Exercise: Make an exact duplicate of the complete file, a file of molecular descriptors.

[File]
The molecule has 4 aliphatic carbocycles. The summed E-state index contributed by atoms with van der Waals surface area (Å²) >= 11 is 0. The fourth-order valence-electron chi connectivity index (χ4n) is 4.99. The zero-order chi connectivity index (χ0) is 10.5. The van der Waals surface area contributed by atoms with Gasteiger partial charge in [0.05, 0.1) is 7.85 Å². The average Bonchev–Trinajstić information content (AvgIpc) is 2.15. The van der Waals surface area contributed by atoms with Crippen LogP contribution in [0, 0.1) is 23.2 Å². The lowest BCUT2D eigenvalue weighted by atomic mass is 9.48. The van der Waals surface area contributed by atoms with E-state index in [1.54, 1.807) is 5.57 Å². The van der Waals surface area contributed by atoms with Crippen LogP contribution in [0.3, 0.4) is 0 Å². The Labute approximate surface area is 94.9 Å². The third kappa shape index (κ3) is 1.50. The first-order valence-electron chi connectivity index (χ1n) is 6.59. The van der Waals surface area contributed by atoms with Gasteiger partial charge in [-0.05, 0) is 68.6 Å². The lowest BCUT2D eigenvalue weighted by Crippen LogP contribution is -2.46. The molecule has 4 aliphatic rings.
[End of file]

The molecule has 4 aliphatic carbocycles. The summed E-state index contributed by atoms with van der Waals surface area (Å²) >= 11 is 0. The fourth-order valence-electron chi connectivity index (χ4n) is 4.99. The zero-order chi connectivity index (χ0) is 10.5. The van der Waals surface area contributed by atoms with Gasteiger partial charge in [0.05, 0.1) is 7.85 Å². The average Bonchev–Trinajstić information content (AvgIpc) is 2.15. The van der Waals surface area contributed by atoms with Crippen LogP contribution in [0, 0.1) is 23.2 Å². The lowest BCUT2D eigenvalue weighted by atomic mass is 9.48. The van der Waals surface area contributed by atoms with E-state index in [1.54, 1.807) is 5.57 Å². The van der Waals surface area contributed by atoms with Crippen LogP contribution in [0.3, 0.4) is 0 Å². The Labute approximate surface area is 94.9 Å². The third kappa shape index (κ3) is 1.50. The first-order valence-electron chi connectivity index (χ1n) is 6.59. The van der Waals surface area contributed by atoms with Gasteiger partial charge in [-0.05, 0) is 68.6 Å². The lowest BCUT2D eigenvalue weighted by Crippen LogP contribution is -2.46. The molecule has 4 aliphatic rings.